The official reason given for his leaving was simply “pursuing other opportunities” but it is no secret that there was disquiet in the ranks at the direction in which he was taking the institute.
Membership has been falling for some time and is slipping below the symbolic 20,000 level while income and spending also need addressing. Clearly, there has to be change.
The man brought in to make the institute great again is Steve Agg, formerly managing director of the Freight Transport Association’s business services division.
And not surprisingly, his priorities are to start tackling the key issues of membership, finance and profile.
“We have to reverse these trends,” he says. “We have got some initiatives under way as well as changes in the structure of the organisation.
“Raising the profile of the institute is clearly an integral part of boosting recruitment and building the institute. “We have got to establish a higher profile in the areas in which we operate. People have got to know we are here. We have also go to have a view on issues affecting the industry and be prepared to voice it.”
Of course, there are times when there are disagreements among different sections of the membership on a specific issue. Nevertheless, says Agg, the institute should be able to form views in the best interests of the industry.
One of the first initiatives is a “Members Get Members” recruitment drive. The campaign, which ran until 31 August offered incentives to members to introduce colleagues to the institute.
Agg says: “Our strength comes from our members, so who better to attract new members? It is in all of our interests to continue to expand the scope and reach of the Institute and the best way to do that is to get those advocates who currently enjoy the benefits of membership to spread the word with their work colleagues, customers, suppliers or friends, many of whom have been along to events as a guest, but have not got around to joining themselves.”
He points out that, as a professional institute, the CILT offers qualifications and support for developing professional expertise and knowledge. However, he says: “We don’t provide a great deal of training directly.”
That is a situation he plans to change. Already, he is working on plans to expand the institute’s Certificate of Professional Competence training programme.
This has been running for a couple of years but that plan is to up the numbers. Agg points out that CPC training is a million pound business for the Freight Transport Association. “I want some of that. There is lots of room for quality training to be delivered so we ought to be able to win more business. But we have to earn the right,” he says.
This approach highlights Agg’s desire to build up the commercial services of the institute. Until recently, the institute had never had a proactive sales force. “We will now – it is one of the primary changes we are making.”
In line with his stated priorities, the news sales team will be focused on recruiting new members and selling business services.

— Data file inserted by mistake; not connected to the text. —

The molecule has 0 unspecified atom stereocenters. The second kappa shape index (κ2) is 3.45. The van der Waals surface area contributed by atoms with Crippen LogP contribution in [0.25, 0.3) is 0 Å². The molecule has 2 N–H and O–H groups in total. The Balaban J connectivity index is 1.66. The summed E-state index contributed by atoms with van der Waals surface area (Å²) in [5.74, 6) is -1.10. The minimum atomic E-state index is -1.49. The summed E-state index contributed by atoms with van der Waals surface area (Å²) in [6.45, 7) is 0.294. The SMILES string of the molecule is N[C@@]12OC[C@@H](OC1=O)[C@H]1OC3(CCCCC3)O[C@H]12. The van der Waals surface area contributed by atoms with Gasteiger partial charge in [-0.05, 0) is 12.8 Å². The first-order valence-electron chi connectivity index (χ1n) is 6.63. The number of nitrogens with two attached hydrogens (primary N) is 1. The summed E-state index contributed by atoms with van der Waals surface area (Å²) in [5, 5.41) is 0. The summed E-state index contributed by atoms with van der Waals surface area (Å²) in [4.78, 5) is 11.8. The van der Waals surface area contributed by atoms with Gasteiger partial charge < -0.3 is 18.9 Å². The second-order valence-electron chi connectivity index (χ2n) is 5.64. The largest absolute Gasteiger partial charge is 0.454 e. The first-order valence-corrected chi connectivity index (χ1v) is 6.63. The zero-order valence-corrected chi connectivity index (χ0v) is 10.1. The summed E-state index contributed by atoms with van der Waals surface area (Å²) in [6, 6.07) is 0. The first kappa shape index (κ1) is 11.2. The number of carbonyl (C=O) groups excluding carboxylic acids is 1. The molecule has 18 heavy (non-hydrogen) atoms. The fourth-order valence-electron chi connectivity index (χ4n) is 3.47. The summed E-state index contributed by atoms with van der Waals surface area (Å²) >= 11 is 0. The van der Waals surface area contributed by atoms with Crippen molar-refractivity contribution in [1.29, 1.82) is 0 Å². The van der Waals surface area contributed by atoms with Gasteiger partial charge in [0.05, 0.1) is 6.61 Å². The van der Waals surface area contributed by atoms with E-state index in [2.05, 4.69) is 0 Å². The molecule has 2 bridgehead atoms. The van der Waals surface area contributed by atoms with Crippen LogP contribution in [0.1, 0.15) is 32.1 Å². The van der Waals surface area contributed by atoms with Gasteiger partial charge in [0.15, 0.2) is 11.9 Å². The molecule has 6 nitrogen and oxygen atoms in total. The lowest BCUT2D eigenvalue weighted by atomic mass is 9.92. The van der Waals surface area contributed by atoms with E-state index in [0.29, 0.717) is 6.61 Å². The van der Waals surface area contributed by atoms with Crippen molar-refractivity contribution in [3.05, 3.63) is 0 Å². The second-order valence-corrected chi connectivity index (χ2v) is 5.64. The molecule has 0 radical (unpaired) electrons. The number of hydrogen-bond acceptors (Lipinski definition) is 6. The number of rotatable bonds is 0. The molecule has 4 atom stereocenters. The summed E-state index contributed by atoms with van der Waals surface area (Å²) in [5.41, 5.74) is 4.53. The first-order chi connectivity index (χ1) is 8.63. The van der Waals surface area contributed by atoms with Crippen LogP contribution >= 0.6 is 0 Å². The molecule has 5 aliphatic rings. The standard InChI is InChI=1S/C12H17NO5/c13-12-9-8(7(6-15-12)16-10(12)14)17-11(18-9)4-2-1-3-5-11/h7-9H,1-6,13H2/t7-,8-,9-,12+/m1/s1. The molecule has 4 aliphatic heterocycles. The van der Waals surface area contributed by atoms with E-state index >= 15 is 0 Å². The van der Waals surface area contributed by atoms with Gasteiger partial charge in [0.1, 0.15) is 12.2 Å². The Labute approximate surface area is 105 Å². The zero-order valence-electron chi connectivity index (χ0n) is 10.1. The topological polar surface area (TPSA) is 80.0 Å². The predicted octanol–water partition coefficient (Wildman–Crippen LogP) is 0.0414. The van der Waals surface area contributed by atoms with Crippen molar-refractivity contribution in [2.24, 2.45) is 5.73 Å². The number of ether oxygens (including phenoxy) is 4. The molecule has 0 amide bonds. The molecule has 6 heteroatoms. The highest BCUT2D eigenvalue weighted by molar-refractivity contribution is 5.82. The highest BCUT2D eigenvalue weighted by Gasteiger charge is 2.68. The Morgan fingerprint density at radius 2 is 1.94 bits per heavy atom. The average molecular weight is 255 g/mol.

And Agg is determined to ensure that the institute is perceived as welcoming to newcomers. It is all too easy for professional institutes to be seen as exclusive clubs. “I want to make it inclusive. Everyone in logistics and transport ought to have a home here,” he says.
A key issue for the industry generally is attracting young people and encouraging them to see logistics as a career path. All too often school-leavers have no knowledge of logistics as a potential career. However, says Agg, progress is being made. One school in the Kettering area now offers an institute course to 14-16 year olds that is the equivalent of a GCSE in logistics.
Kettering is an obvious starting point given the number of warehouses in the area but there is no reason why other schools around the country should not take up the programme. Agg also sees opportunities to work more closely with Skills for Logistics in developing career opportunities in the industry.
Other changes are likely. The London office in Buckingham Gate is useful but costly to lease. In view of this, Agg says, it could be replaced with a smaller facility – possibly shared with another organisation.
There is also the thorny question of further mergers. There is a view that professional institutes in the UK are generally too small and consolidation will bring benefits in lower administration costs and more efficient delivery of services to members.
However, says Agg, there is nothing on the horizon. “We have to sort out our own house at the moment. We have all got issues of recruitment and costs.”
Of course, mergers can be hugely disruptive and create as many problems as they solve. And Agg points out that many of the savings come through rationalisation of back office systems – something that can be achieved through shared use of system using service level agreements with other organisations.
Steve Agg has had considerable experience in the logistics, supply chain and public transport areas. He started his career as a vehicle engineering apprentice in the transport industry 1979 He joined Lowfield Distribution in 1979. Experience in the manufacturing sector followed with logistics roles in Jacob’s Biscuits (Nabisco) and he was responsible for the outsourcing of the operation to a third party logistics company.
He became distribution director for Danone (UK) with responsibility for biscuits, bottled water and HP Foods and then spent five years as logistics director of its fast growing bottled water business for both the UK and Ireland. 2002. Agg joined the Freight Transport Association where he was managing director of professional business activities including training, auditing, consultancy, and other related services.